It may just be a 2.8-inch real estate, but the screen itself is IPS - brilliant colour reproduction, natively very bright and text readability is very good. Because of the limited real estate available, you will realize that despite the excellent tendencies of this screen, it is not ideal for prolonged multimedia use - something the Q5 is a tad better at.

 

The only niggle is that visibility in bright sunlight isn’t as good as we hoped it would be, mostly because of the reflections. At auto brightness, the problem is solved to a large extent, but if you prefer keeping the brightness levels low, sunlight usage brightness sweet spot is actually at 80%, and no less.

Keyboard: Takes cues from BB10 phones
While the rest of the package may have stuck to the package the older Curve phones offered, the keyboard has received a welcome change. Not that it was bad earlier, but the relatively flatter keys and the straight-line row layout means the experience has become a lot better. I personally find that the keys are a tad on the smaller side (maybe I have been spoilt by the BB10 phones), but once you get used to this keyboard, typing at quick speeds will be like a walk in the park. The key travel is good, and the feedback is assuring and consistent, although it feels a tad soft. But that is because the 9720 doesn’t have a metal chassis.

 

OS 7.1 performance: Well, it is still around
The OS 7.1 UI is very well known, and that remains as is. We will not get into the debate about whether BlackBerry should have made a few sacrifices for the children and sent this phone out with the newer BB10 OS. The highlight still remains the mail client and BlackBerry Messenger, and they work just like earlier - smoothly.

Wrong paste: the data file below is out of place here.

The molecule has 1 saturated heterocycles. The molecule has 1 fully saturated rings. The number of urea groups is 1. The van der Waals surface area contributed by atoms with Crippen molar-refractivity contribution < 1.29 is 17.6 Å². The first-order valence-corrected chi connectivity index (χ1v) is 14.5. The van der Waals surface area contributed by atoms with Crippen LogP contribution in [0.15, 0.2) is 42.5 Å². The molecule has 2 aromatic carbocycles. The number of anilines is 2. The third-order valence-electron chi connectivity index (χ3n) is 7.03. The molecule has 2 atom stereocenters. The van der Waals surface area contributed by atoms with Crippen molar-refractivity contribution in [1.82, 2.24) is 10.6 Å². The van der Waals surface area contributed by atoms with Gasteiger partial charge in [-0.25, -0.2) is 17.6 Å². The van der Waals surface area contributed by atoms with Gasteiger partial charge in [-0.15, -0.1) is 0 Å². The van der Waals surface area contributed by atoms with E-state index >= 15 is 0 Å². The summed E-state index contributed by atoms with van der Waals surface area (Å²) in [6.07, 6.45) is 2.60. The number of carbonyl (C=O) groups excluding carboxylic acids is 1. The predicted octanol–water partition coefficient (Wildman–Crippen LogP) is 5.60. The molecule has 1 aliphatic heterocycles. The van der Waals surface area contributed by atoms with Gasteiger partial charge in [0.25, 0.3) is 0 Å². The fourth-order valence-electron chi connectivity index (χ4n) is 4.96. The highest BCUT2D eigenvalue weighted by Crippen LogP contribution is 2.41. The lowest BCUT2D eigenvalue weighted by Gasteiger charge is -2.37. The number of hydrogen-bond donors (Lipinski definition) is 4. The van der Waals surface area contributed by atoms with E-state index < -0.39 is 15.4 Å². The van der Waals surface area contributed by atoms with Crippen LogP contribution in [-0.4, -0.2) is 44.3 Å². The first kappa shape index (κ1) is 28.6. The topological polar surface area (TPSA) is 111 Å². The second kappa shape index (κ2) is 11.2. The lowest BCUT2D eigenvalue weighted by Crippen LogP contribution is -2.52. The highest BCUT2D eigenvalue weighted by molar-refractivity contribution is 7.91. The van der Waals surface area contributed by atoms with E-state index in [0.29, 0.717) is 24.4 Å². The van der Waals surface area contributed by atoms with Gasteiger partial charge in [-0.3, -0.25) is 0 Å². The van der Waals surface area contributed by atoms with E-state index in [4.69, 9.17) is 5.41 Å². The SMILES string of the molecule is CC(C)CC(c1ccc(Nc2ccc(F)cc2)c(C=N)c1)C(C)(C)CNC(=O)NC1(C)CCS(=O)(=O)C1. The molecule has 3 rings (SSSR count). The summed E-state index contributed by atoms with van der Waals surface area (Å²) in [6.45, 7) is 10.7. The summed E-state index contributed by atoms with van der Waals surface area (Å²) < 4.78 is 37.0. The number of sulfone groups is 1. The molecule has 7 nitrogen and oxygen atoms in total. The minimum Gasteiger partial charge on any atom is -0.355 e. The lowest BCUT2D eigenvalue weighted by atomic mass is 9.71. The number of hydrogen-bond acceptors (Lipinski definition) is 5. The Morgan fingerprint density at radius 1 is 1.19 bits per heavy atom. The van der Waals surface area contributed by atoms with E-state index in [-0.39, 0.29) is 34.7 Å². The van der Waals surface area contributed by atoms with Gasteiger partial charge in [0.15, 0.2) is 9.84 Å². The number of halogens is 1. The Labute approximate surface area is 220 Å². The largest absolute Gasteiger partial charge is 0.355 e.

For the social networking animals, there is the new app called Multi-Cast, that will simultaneously post an update on BBM, Twitter and Facebook. Apart from that, you have the standard selection of social networking apps to choose from, and with the focus shifting to BB10 as far as app development is concerned, do not expect too much more to happen for OS 7.1, even though BlackBerry may want to convince us about the contrary. Not a very powerful processor paired with 512MB of RAM, but for the apps that OS 7 still sports, it is pretty much in line with the requirements. We don’t think you will have enough running in the background ever to actually have the OS come to a crashing halt. Facebook and Twitter in the background, while you are checking the mails? Easy as you like. For the usage it is meant for, and the demographic it is targeting, the 9720‘S hardware isn’t an overkill. Battery life is good enough for a day, when used as a primary phone, with 3G connected all the time, running the BIS plan for social networking, BBM and emails.

Buy or not buy?
Buy this, if all you want is an affordable BlackBerry phone. In the age of the flashy smartphones, this brings a warm change of subtlety and specific purpose. Not meant for everyone, particularly those who want a spec focussed device. But those who do need it, the 9720 will perform competently. Pretty much like a well oiled machinery.